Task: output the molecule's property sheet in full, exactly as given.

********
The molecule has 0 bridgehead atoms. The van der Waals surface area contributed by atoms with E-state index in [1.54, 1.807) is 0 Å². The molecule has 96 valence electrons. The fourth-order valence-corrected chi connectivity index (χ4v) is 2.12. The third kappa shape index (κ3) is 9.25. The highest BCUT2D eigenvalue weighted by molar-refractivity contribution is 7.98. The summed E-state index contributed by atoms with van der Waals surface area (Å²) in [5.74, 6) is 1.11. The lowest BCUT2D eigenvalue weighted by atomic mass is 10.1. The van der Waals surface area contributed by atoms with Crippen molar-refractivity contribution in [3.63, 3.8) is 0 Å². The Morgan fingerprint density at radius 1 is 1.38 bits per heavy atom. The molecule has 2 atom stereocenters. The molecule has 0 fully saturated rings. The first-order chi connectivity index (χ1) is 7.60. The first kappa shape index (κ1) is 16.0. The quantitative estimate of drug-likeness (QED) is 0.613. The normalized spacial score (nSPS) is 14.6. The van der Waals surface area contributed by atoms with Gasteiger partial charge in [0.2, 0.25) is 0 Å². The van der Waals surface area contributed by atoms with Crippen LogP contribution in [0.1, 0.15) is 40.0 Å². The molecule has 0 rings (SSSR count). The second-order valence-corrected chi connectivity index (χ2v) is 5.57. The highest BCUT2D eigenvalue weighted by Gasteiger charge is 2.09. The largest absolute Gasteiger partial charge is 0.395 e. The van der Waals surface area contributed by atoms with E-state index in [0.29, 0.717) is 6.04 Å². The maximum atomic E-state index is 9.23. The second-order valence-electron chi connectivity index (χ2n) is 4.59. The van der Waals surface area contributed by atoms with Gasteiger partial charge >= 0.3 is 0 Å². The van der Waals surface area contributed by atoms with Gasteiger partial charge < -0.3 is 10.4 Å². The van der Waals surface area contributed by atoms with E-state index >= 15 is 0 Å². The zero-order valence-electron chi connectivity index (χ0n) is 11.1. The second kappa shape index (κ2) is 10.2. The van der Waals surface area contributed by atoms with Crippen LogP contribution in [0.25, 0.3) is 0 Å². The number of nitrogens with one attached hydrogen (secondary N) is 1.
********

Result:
The molecule has 0 bridgehead atoms. The van der Waals surface area contributed by atoms with E-state index in [1.54, 1.807) is 0 Å². The molecule has 96 valence electrons. The fourth-order valence-corrected chi connectivity index (χ4v) is 2.12. The third kappa shape index (κ3) is 9.25. The highest BCUT2D eigenvalue weighted by molar-refractivity contribution is 7.98. The summed E-state index contributed by atoms with van der Waals surface area (Å²) in [5.74, 6) is 1.11. The lowest BCUT2D eigenvalue weighted by atomic mass is 10.1. The van der Waals surface area contributed by atoms with Crippen molar-refractivity contribution in [3.63, 3.8) is 0 Å². The Morgan fingerprint density at radius 1 is 1.38 bits per heavy atom. The molecule has 2 atom stereocenters. The molecule has 0 fully saturated rings. The first-order chi connectivity index (χ1) is 7.60. The first kappa shape index (κ1) is 16.0. The quantitative estimate of drug-likeness (QED) is 0.613. The normalized spacial score (nSPS) is 14.6. The van der Waals surface area contributed by atoms with Gasteiger partial charge in [0.2, 0.25) is 0 Å². The van der Waals surface area contributed by atoms with Crippen LogP contribution in [0.1, 0.15) is 40.0 Å². The molecule has 0 rings (SSSR count). The second-order valence-corrected chi connectivity index (χ2v) is 5.57. The highest BCUT2D eigenvalue weighted by Gasteiger charge is 2.09. The largest absolute Gasteiger partial charge is 0.395 e. The van der Waals surface area contributed by atoms with E-state index in [0.29, 0.717) is 6.04 Å². The maximum atomic E-state index is 9.23. The second-order valence-electron chi connectivity index (χ2n) is 4.59. The van der Waals surface area contributed by atoms with Gasteiger partial charge >= 0.3 is 0 Å². The van der Waals surface area contributed by atoms with Gasteiger partial charge < -0.3 is 10.4 Å². The van der Waals surface area contributed by atoms with E-state index >= 15 is 0 Å². The zero-order valence-electron chi connectivity index (χ0n) is 11.1. The second kappa shape index (κ2) is 10.2. The van der Waals surface area contributed by atoms with Crippen LogP contribution in [0.25, 0.3) is 0 Å². The number of nitrogens with one attached hydrogen (secondary N) is 1.